There already was a HMS New Zealand in the Royal Navy but not for long. The older ship, a pre-dreadnought battleship of the King Edward VII class, was promptly renamed Zealandia to free up the name for the new ship. The public of New Zealand were happy with the arrangement especially in 1913 when HMS New Zealand made a good will visit to our shores. The British were very grateful to have such a fine ship paid for by New Zealand. She cost 1.7 million pounds, equivalent to $265 million today. People came to visit her in their thousands eager to see if the tax payers had got their money’s worth
The eleven-week tour of HMS New Zealand was a huge success. It is estimated that 500,000 people, half the total population of the country came to visit the ship. This begs the obvious question as to why? What was there to see? The most impressive feature of the battle-cruiser were her four gun turrets. Each weighed 450 tons and mounted two 12-inch guns that could fire a shell weighing 386kg a maximum distance of 18 kilometres. The gun barrels were about 14 meters long.
She visited as many ports as possible and numerous gifts were exchanged and presentations made. The most interesting were those from the Maori people. These consisted of a piupiu or warrior’s skirt and a hei-tiki. Frequently shortened to tiki, this was a greenstone pendent. These items were blessed by magic to keep its owner safe in battle. The captain wore them in battle and had no cause to regret doing so. HMS New Zealand became known as a “lucky ship.”
During the war HMS New Zealand fought in all three of the major North Sea battles; Heligoland Bight, Dogger Bank and Jutland. Despite this she was only hit once and this caused no serious damage or casualties. Other ships were not so lucky. Three British battle-cruisers, including sister ship HMS Indefatigable, were blown to pieces at Jutland. They paid the price for sacrificing armour protection for speed. Not following proper safety protocols in order to increase their rate of fire, also contributed by turning what would have been serious damage into disaster.
HMS New Zealand survived the war, but her days were numbered. The British Empire had been on the winning side in the war but the cost in men and money had been far too high. Britain could no longer ignore world opinion and budget restraints. In 1922 a navy treaty was put in place to prevent another ruinous navy arms race. The Royal Navy was quite literally cut down to size. As well as restrictions on new construction most of the existing battle fleet was scrapped. Three later battle-cruisers were converted into aircraft carriers. After making another triumphant tour in 1919 HMS New Zealand’s luck had finally run out, although a memento still survives. The family of the last captain of HMS New Zealand returned the piupiu to its country of origin. It occupies pride of place in the Navy Museum, Torpedo Bay in Devonport. Well worth a visit. Ther are also two 4 inch guns from the old ship outside the Auckland War Memoria; Museum.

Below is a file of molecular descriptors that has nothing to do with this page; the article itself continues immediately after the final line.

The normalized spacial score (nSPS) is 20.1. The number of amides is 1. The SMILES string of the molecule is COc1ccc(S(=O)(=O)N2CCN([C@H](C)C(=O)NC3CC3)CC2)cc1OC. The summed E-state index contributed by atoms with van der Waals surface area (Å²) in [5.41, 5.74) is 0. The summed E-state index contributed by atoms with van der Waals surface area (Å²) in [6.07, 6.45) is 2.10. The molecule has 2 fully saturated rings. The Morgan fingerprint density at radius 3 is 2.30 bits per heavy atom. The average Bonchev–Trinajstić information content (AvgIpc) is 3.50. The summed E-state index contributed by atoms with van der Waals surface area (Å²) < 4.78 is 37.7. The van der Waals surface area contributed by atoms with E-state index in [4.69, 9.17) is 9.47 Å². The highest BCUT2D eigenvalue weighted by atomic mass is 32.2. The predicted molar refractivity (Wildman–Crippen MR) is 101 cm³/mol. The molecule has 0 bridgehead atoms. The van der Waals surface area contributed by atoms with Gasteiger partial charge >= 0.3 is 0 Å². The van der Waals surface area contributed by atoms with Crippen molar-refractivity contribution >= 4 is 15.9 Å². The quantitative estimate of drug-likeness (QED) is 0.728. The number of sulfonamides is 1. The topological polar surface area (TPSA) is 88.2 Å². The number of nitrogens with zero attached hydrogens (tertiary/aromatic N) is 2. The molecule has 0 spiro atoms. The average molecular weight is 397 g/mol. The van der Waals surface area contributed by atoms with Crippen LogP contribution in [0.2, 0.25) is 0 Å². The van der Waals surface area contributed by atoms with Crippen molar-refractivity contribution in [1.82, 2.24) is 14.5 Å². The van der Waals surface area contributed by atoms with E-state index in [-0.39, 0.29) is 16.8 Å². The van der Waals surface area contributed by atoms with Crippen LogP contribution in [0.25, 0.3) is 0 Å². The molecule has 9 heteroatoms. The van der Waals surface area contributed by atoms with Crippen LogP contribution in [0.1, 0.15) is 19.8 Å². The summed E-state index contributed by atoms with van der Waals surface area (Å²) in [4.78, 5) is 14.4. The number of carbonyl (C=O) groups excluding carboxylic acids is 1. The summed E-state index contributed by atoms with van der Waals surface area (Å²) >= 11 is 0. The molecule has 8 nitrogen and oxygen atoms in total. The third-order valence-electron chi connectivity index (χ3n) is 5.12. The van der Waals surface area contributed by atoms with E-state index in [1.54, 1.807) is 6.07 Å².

I have included a link to a locally made video clip. It gives extra details and features the piupiu and guns mentioned above. While viewing the clip it is however important to remember that size is relative. HMS New Zealand is far bigger than any ship that has ever served in the New Zealand navy. Modern combat ships such as the frigate HMNZS Te Kaha, look small when compared. nzhistory.govt.nz/media/video/…
HMS New Zealand specifications
Displacement 18,500 tons
Length 590 feet Beam 80 feet
Speed 25 knots
Armament- 8 (4x 2) 12 inch guns, 16 ( 16x 1 ) 4 inch guns, 2 ( 2x1} 18 inch torpedo tubes.
Armour – Belt 6 inch, deck 1.5 – 2 inch, turret 7 inch.
Indefatigable class battlecruisers would have been an impressive sight in their day. It is however best not to get too carried away. Second World War battleships such as the Iowa class are far larger.